The American Future Coach: The DaVinci Coach

The following excerpt come from the May 2016 issue of Amplified Soccer Training Magazine. This issue features ideas on the future of soccer coaching, periodization, speed development, psychology, soccer drills and more training resources to take your game to the next level.

Content contributions come from some of the top professional training, nutrition, mental game and fitness leaders in the industry. Get it now.


By Jeff Tipping, UEFA A License, USSF A License, Former NSCAA Director of Coaching Education

The following is an excerpt from Jeff’s book, “Drills and Exercises to Develop the Elite American Soccer Player©.” Get the full book.

UEFA’s brilliant Technical Director, Andy Roxburgh, penned the phrase DaVinci Coach shortly after the book ‘The DaVinci Code’ hit the bestselling charts. His 2007 presentation in Basle, Switzerland focusing on the skills of the European future coach captivated an audience of European Technical Directors who came away inspired and anxious to get to work. Over the years I have found that Andy has that effect on people. It set me on the road to thinking about the skills our American “Future Coaches” must have in our unique and challenging position.

In some ways our coaches need to have superior skills to our European and the South American counter parts because they do not have the same cultural obstacles to face as we do;

  • Their players are conditioned to follow a team and watch lots of high level soccer either live or on the television. That is not the case in the U.S. and, consequently one of the critical learning steps called “Modeling”, the mimicking of what high level professionals do, is missing.
  • European players, frequently, come from households where the fathers, uncles and elder brothers played the game. Many of our children are from households where nobody played the game and the parents are only interested as long as their child participates in the sport. The ability of a parent to help the child, or talk about the game in a sophisticated fashion is conspicuously absent.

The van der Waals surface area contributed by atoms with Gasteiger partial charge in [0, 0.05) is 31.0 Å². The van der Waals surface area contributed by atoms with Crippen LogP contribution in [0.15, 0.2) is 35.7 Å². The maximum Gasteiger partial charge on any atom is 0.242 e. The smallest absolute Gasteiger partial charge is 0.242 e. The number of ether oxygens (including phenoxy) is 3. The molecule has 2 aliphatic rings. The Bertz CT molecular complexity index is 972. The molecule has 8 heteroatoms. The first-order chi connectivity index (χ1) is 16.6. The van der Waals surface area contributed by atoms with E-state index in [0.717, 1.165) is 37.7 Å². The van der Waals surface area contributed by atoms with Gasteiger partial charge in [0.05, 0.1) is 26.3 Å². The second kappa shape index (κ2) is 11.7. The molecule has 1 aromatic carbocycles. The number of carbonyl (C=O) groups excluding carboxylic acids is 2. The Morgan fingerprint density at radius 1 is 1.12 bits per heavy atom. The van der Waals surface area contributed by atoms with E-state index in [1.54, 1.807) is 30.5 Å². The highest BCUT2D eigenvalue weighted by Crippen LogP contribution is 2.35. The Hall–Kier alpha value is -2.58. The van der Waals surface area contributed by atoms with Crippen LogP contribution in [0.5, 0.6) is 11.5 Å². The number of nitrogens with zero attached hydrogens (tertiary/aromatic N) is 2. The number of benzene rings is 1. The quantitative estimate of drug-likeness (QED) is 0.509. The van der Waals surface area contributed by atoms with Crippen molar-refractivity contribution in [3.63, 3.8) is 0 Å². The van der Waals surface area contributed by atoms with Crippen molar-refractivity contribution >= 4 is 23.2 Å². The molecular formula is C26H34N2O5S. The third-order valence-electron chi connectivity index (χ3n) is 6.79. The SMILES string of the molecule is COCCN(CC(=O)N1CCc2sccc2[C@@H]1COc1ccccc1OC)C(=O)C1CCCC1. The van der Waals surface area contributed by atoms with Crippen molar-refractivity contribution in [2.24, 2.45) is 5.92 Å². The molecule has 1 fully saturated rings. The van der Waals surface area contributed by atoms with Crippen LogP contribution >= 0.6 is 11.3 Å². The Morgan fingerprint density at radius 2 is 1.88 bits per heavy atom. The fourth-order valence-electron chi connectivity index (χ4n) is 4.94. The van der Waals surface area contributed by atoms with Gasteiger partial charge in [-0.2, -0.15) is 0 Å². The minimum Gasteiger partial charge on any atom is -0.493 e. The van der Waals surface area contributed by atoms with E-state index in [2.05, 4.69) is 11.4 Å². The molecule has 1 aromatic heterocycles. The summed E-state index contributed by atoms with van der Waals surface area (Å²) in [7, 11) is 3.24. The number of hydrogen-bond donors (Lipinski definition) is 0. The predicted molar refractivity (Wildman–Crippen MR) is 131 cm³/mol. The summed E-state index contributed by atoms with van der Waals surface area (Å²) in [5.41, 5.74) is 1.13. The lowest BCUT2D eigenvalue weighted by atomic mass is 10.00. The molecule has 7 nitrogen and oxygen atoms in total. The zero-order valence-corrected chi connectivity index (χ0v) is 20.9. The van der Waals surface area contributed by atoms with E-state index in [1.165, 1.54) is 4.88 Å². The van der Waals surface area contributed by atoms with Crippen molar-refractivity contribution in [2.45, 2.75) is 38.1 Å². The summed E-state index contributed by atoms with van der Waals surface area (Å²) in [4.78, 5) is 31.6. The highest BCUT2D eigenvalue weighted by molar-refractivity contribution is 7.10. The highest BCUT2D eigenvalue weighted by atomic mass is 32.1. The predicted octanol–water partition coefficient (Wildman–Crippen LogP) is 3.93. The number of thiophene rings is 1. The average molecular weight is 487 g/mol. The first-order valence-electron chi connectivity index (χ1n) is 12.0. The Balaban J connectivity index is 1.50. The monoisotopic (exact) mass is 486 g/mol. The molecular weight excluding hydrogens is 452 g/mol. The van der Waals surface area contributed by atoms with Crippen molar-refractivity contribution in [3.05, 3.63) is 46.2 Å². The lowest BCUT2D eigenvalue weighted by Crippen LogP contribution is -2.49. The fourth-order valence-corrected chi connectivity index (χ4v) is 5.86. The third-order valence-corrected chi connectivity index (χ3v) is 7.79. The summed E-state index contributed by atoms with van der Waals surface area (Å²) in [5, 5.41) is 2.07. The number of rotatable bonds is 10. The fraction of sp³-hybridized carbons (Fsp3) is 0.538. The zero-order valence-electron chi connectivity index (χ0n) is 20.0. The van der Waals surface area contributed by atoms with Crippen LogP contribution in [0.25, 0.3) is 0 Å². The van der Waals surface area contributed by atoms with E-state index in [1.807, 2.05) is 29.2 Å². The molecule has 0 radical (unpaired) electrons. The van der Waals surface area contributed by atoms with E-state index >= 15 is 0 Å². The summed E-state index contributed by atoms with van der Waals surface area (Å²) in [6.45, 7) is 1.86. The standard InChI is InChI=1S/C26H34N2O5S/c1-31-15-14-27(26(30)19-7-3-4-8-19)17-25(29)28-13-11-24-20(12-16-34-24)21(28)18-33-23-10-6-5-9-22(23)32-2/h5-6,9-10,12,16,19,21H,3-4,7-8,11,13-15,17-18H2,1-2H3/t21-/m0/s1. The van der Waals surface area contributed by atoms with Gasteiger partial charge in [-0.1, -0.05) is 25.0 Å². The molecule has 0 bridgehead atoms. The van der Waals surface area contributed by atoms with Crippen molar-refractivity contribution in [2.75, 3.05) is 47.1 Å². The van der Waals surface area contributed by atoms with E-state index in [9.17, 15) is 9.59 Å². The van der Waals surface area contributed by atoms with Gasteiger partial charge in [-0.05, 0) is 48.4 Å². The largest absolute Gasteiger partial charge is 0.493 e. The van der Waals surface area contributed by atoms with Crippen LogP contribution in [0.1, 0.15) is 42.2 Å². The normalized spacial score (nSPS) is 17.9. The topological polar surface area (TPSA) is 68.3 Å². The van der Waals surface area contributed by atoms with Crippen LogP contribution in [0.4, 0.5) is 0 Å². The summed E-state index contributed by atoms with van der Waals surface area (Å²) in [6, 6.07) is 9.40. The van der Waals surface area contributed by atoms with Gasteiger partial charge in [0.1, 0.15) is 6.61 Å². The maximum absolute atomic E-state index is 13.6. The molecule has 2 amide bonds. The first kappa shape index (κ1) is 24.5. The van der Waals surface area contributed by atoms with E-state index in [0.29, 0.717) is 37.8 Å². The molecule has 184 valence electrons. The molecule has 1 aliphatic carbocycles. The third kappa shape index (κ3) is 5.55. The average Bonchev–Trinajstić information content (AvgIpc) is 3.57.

• Without any question the sport of choice for the vast majority of European athletes is soccer. My observation of Germany, for example, is that soccer is, unequivocally, the number one game in the country. The best athletes in Germany are playing soccer and that is true of almost every top level soccer playing country. No other country has the competition, between sports, for athletic talent, as we have in the USA. Keeping our best athletes in soccer is a massive challenge and it takes coaches of superior skill to make our sport attractive and compelling to athletes with a catalog of choices.
  • Although having a quality coach is important, it is, generally, accepted that players learn most from playing against better, and older, players. In smaller countries, with a higher density of committed soccer players, European youth players (15 – 18 years of age) have the opportunity to play with and against excellent players on a daily basis and, frequently, play on adult teams. We do not, yet, have the density of great players in our cities and so it is difficult to get the best players together on a regular basis. This obstacle is compounded by the fact that very few of our junior players ever have the opportunity to play against a 33 year old man or woman. This is a major developmental issue. When I quizzed an organizer from a huge adult league in the north east why there were no seventeen year olds playing in the league he informed me it due to liability fears.

In the face of these, significant obstacles the “Future American Coach” must have a skill set both broader and deeper than that of coaches from other continents.

Get the rest of this article including The Da Vinci Coach Skill Set and much more in either the full book or in the May 2016 issue of Amplified Soccer Training Magazine.